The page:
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Summary:

Security Update 2006-001 is out, and as I write this, Software Update is downloading and installing it, as well as an update to iTunes (bringing it to version 6.0.4) and iPhoto (to 6.0.2). The full lowdown on the contents of Security Update 2006-001 can be found […]

Security Update 2006-001 is out, and as I write this, Software Update is downloading and installing it, as well as an update to iTunes (bringing it to version 6.0.4) and iPhoto (to 6.0.2).

The full lowdown on the contents of Security Update 2006-001 can be found in this knowledge base article, and it includes the Safari and LaunchServices fixes that we have been hoping for ever since the announcement of the gaping hole about two weeks ago. Safari performs additional download validation and displays a warning message, as does Mail, which was also reported to be vulnerable. iChat also incorporates download validation to prevent the spread of viruses like the Leap.A virus, whose existence was also recently published.

The security update does include other fixes – to apache_mod_php, automount, BOM, Directory Services, FileVault, IPSec, LibSystem, rsync and Syndication. Another couple of holes in Safari are also patched.

The iTunes and iPhoto updates relate to Front Row sharing issues.

So the question now is: two weeks – was that a reasonable turnaround time, or far too slow? Share your thoughts in the comments.

Update: Having now rebooted, I can confirm that the update has fixed the issue detailed in the Secunia advisory. Clicking on the link will download the file, but this time, the “This file may contain an application” prompt is displayed. One issue does remain – in the Finder, that proof-of-concept file still retains its QuickTime movie icon – it remains to be seen whether Apple will decide to do anything about this, likely a more complicated problem.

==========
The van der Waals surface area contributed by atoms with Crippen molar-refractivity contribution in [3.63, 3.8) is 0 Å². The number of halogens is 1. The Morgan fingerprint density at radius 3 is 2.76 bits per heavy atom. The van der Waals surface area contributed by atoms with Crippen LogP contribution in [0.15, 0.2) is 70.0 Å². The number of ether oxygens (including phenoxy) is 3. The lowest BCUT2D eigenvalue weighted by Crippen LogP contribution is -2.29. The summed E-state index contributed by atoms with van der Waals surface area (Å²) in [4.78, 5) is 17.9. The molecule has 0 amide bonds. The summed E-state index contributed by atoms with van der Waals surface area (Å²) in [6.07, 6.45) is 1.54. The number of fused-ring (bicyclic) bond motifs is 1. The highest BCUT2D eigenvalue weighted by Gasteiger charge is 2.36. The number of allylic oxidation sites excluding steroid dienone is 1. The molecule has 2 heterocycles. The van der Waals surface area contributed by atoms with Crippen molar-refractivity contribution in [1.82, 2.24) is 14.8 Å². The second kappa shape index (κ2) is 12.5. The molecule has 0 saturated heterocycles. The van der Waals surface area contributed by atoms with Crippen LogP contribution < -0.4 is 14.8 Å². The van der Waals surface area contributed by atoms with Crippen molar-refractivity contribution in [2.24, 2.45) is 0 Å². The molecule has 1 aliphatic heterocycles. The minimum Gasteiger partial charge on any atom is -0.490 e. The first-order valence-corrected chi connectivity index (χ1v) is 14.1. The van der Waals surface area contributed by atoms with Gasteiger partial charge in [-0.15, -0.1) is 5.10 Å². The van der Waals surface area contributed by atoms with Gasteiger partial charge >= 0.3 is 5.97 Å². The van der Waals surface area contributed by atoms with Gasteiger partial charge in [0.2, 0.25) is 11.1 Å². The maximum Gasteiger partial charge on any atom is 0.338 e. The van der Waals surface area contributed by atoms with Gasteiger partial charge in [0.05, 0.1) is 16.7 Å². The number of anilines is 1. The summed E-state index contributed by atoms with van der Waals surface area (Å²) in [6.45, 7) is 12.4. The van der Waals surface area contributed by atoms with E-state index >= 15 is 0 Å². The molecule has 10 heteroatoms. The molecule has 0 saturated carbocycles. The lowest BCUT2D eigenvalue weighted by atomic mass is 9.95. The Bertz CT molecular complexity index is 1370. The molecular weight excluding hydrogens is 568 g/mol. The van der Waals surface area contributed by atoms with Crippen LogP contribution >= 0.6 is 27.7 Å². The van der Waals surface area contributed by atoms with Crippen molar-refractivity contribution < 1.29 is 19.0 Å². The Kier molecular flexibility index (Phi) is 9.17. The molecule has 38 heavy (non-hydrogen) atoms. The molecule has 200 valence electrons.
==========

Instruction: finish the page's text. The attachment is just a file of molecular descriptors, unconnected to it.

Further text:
1. I think it’s perfectly reasonable. This trojan thing was really blown way out of proportion. I didn’t even bother unchecking the Open “safe” files pref. Now I don’t have to.

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  2. keeping in mind that we did report the ZIP/”open safe files after downloading” vulnerability straight from the German dude who discovered it, before secunia and most other news outlets picked it up :) Not that we’re the place to look at for security, but this time around, we did sorta kinda scoop it before mainstream :o :D

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  3. I can confirm that the altered image/movie file no longer auto opens, but other tests I’ve done at http://www.cootey.com/temp/mactest.html still open because Safari feels they are safe (they are a GIF and a PDF file). And as you’ve pointed out this does nothing to address the false icon on malware issue. Trojans are still very much a possibility, though this is a problem on all platforms.

    I think Apple acted promptly. I had expected the fix by month’s end and technically February is a short month. There is more work to be done, of course, but overall I’m pleased. Personally, I like having Safari open up “safe” files. But I can’t imagine it is a feature that will remain the more vulnerabilities like this spring up. And honestly, I question why Safari and BOM should auto launch archived documents in the first place. This is just a problem begging to be exploited.

    ~Douglas

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  4. Don’t most of us disable options like that anyway? Just because I’m downloading a PDF doens’t meant I want to look at it right now, infact usually that’s not the case.

    As Douglas said he likes it opening the safe files… but you can also just double click the file in the downloads window no?

    I would also agree with Douglas in that they will probably be disabling that default rather soon (I actually expected it in this update).

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